The impact of late‐life anxiety and depression on cognitive flexibility and cognitive restructuring skill acquisition

Carly Johnco, Viviana M. Wuthrich*, Ronald M. Rapee

*Corresponding author for this work

Research output: Contribution to journalArticlepeer-review

14 Citations (Scopus)

Abstract

Background Studies examining treatment moderators and mediators in late-life anxiety and depression are sparse. Executive functioning skills decrease with age, and are poorer in the context of anxiety and depression. One of the key cognitive behavioral therapy techniques for anxiety and depression is cognitive restructuring (CR), which teaches people to identify and dispute maladaptive thoughts. There is evidence that cognitive flexibility (CF), one aspect of executive functioning, has a negative impact on CR skill acquisition in nonclinical older adults, and this warrants extension in a clinical sample. Method This study assessed CR skill acquisition in a clinical sample of 47 older adults with anxiety and depression and 53 nonclinical controls during an experimental paradigm, and investigated the influence of CF on this relationship. A battery of neuropsychological tests assessing CF were administered and CR was learned during a brief intervention. Results The clinical sample showed poorer CF on some measures, as well as poorer CR quality and efficacy (reduction in subjective distress). CF partially mediated the relationship between clinical status and CR quality, and between clinical status and CR efficacy. Conclusion These results provide preliminary evidence that older adults with anxiety and depression are worse at learning and benefiting from CR with a brief intervention and this is partially due to having poorer CF skills. These findings warrant further examination in a treatment context to assess whether CR skill acquisition improves over treatment.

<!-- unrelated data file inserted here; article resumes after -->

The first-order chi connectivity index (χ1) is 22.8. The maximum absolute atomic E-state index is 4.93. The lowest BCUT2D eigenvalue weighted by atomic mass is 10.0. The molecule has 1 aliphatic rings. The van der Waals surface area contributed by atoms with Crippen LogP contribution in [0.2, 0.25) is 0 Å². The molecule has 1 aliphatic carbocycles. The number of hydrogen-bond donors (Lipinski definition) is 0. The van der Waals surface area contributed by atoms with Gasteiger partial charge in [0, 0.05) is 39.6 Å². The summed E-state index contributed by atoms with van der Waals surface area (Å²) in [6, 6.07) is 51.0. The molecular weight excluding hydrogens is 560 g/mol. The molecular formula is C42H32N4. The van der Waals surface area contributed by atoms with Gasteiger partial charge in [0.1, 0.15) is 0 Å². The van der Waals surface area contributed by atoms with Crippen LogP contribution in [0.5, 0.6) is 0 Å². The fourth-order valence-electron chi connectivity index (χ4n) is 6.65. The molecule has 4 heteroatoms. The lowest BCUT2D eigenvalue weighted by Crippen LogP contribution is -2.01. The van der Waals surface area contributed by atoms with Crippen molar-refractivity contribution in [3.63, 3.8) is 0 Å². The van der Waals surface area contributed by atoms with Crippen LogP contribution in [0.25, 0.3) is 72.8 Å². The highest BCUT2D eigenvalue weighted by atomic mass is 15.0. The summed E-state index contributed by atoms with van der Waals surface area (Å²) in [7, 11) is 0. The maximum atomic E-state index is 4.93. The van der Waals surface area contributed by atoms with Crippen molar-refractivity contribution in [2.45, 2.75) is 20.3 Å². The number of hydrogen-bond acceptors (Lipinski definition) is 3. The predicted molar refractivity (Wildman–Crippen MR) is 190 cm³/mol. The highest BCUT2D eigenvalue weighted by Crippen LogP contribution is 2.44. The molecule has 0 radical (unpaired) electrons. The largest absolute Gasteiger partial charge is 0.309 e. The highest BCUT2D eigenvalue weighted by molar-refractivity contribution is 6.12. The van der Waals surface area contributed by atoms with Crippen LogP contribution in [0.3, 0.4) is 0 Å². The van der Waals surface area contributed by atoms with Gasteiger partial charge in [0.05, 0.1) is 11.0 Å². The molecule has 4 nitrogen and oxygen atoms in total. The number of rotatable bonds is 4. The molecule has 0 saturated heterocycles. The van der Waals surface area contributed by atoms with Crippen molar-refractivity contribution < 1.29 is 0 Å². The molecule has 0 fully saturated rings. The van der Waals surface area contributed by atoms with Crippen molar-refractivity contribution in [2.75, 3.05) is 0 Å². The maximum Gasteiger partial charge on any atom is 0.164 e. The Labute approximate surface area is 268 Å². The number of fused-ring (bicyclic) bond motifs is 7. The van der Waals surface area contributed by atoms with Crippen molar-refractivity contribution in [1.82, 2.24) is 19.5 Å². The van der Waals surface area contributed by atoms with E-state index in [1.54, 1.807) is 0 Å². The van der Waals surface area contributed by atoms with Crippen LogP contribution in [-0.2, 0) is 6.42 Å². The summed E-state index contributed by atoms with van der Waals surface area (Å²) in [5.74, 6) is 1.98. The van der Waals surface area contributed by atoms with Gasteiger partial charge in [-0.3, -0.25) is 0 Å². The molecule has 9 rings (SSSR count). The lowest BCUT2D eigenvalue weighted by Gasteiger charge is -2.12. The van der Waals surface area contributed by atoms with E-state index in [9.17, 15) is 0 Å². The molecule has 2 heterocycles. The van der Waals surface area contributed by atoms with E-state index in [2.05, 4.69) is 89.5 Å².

Original languageEnglish
Pages (from-to)754-762
Number of pages9
JournalDepression and Anxiety
Volume32
Issue number10
DOIs
Publication statusPublished - 1 Oct 2015

Keywords

  • executive function
  • cognitive restructuring
  • cognitive therapy
  • aging

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